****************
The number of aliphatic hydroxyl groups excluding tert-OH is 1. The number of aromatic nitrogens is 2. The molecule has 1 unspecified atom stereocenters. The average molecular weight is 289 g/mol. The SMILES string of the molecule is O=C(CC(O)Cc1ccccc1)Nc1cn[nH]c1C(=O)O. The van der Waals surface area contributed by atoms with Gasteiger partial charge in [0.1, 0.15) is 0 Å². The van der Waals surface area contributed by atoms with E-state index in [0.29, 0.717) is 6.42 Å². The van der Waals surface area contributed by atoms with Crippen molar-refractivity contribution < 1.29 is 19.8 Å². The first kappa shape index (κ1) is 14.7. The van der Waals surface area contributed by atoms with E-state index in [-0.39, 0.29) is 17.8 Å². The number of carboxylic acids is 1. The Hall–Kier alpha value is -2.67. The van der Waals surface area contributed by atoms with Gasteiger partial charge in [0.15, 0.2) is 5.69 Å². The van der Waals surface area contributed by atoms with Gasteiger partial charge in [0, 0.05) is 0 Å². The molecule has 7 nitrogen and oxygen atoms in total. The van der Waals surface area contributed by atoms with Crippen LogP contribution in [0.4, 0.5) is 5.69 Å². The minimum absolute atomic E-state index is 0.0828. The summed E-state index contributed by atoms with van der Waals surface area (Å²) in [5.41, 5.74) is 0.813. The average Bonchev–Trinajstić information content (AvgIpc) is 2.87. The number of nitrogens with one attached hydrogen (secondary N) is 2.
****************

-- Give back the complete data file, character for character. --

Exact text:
The number of aliphatic hydroxyl groups excluding tert-OH is 1. The number of aromatic nitrogens is 2. The molecule has 1 unspecified atom stereocenters. The average molecular weight is 289 g/mol. The SMILES string of the molecule is O=C(CC(O)Cc1ccccc1)Nc1cn[nH]c1C(=O)O. The van der Waals surface area contributed by atoms with Gasteiger partial charge in [0.1, 0.15) is 0 Å². The van der Waals surface area contributed by atoms with E-state index in [0.29, 0.717) is 6.42 Å². The van der Waals surface area contributed by atoms with Crippen molar-refractivity contribution < 1.29 is 19.8 Å². The first kappa shape index (κ1) is 14.7. The van der Waals surface area contributed by atoms with E-state index in [-0.39, 0.29) is 17.8 Å². The number of carboxylic acids is 1. The Hall–Kier alpha value is -2.67. The van der Waals surface area contributed by atoms with Gasteiger partial charge in [0.15, 0.2) is 5.69 Å². The van der Waals surface area contributed by atoms with Gasteiger partial charge in [0, 0.05) is 0 Å². The molecule has 7 nitrogen and oxygen atoms in total. The van der Waals surface area contributed by atoms with Crippen LogP contribution in [0.4, 0.5) is 5.69 Å². The minimum absolute atomic E-state index is 0.0828. The summed E-state index contributed by atoms with van der Waals surface area (Å²) in [5.41, 5.74) is 0.813. The average Bonchev–Trinajstić information content (AvgIpc) is 2.87. The number of nitrogens with one attached hydrogen (secondary N) is 2.